By: Eastern Social Development Foundation, Batticaloa
Gender based violence is a crime which has serious physical, emotional and social consequences. Women and girls in the Eastern Province of Sri Lanka suffer from increased vulnerability in the aftermath of war, family conflicts and natural disasters due to displacement, migration and loss of the traditional male breadwinner.
Especially in the post war context in the Eastern province of Sri Lanka sexual violence incidents are increasing due to various reasons such as the lack of safety and security for women and girls, an increased number of widows have become vulnerable to sexual harassment and sexual abuses. Due to the lack of proper law enforcement towards the perpetrators and social and cultural practices, the medico-legal professionals have identified that sexual and gender based violence have increased during and after the armed conflict in Sri Lanka, not only in the North-East but also in other districts, and that this is a worldwide issue following any form of disaster.
Although there are no reliable statistics available, reports indicate that the number of domestic violence and sexual assault incidents reported to the police (Edirisinghe,2014) are increasing (Crisis Group Asia report 16 April 2009) .The statics of GBV reported cases in the district of Batticaloa, for 2017 and 2018 clearly illustrate the increased rate of suicide of women in parallel to the domestic violence including physical and emotional violence.
In order to restore a sense of safety and security, it is vital for providing the necessary assistance to victims of GBV and prosecuting gender based violence issues productively and competently. The majority of GBV cases which went unreported were due to the lack of trust in the judicial system and the rule of law in general. ESDF carried out a GBV survivors' satisfaction survey to measure the service delivery towards GBV survivors in the Batticaloa district. For this the following service institutions were assessed. The research looked at the service provision of health, medical institutions and police, legal system and the judiciary, Probation Department, NGOs and CBO’s, mediation boards and Quazi court systems. In this study 106 GBV survivors were identified from the above mentioned service delivery institutions to conduct the survey.
According to the survey results, nearly 71% of respondents were satisfied with these services in the health sector, however, 26% of respondents were unsatisfied. While the overall health service is at a satisfactory level the various aspects of the health service are in poor condition such as there is no permanent JMO, the facilities to examine the victims of SGBV remain very poor. For instance, the examination room is too small, there are no proper examination beds and utilities, there is no cooler to store the samples and lack of ethics in dealing with survivors. Further, the examination process and the details of the examination are not explained to victim and the victim consent is often ignored.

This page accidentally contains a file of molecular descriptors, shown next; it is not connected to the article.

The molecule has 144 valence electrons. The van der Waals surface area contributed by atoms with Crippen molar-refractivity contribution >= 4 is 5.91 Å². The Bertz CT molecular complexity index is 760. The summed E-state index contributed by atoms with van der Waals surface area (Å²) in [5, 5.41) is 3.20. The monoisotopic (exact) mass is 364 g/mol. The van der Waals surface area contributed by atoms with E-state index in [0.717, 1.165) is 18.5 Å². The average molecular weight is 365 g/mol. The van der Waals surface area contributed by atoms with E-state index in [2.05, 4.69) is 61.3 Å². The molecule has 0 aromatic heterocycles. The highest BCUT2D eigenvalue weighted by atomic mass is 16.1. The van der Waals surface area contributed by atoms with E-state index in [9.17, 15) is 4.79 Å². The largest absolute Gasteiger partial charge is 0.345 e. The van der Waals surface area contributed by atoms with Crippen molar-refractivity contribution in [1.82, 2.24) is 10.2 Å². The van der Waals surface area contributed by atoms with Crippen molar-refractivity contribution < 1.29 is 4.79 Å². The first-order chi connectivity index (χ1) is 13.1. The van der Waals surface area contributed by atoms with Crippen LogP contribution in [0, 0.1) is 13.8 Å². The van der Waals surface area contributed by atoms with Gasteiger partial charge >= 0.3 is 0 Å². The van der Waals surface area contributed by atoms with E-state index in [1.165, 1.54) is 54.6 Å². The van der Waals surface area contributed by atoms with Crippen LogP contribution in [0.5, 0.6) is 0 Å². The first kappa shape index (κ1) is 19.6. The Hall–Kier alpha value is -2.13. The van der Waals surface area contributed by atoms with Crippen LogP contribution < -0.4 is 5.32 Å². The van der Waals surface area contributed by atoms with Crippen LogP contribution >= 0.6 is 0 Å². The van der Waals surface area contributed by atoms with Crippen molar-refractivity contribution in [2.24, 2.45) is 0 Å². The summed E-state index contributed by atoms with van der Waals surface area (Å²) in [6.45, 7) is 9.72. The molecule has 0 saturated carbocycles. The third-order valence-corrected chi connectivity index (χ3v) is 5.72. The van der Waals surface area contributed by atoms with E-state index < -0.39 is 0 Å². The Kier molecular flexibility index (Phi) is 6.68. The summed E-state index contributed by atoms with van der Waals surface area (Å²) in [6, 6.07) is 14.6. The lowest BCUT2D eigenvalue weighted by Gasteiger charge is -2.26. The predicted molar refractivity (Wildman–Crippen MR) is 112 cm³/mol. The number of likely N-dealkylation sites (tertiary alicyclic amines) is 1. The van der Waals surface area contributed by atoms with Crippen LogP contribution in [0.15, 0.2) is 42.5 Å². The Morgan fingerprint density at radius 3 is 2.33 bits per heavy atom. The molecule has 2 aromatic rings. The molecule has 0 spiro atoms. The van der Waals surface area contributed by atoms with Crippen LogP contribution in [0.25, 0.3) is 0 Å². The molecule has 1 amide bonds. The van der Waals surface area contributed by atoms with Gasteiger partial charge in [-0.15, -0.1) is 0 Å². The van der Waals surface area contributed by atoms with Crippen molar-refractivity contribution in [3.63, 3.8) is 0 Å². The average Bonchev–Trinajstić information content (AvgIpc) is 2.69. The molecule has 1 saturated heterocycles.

60% of respondents were unaware of the GBV Desk and Legal Unit situated in the hospital and 63% were unaware of the medico-legal service. This indicates that GBV survivors have been given poor direction and guidance to access the appropriate services in the hospital premises. GBV Desk officers stated that proper mechanisms have not been defined to adequately assist GBV survivors. Doctors tend to refer cases to the GBV Desk and the police, and the WDOs are also informed during their field visits, however there appears to be no other involvement for GBV cases. Case follow ups and monitoring have also posed challenges due to the lack of communication and sharing of information between service providers. One of the largest barriers to the effective and efficient service delivery by the GBV Desk is that there is no official recognition of that desk in the hospital premises.
Out of 106 GBV survivors, there were 42 respondents who stated that maintaining confidentiality by the police in GBV cases is at an unsatisfactory level and improvement is needed in this aspect. This is a major reason why GBV survivors are unwilling to complain to the police. However, there were only 14 respondents who stated that the police services were poor and 74 respondents who were generally satisfied with the police services. These numbers indicate that the police services have vastly improved in the post-war context which may, in itself, be considered a great achievement by ensuring the enforcement of the law and order in the country. GBV survivors stated that the services they accessed from the police were effective and operating in an efficient manner which is a good indicator that Police service has adequate services.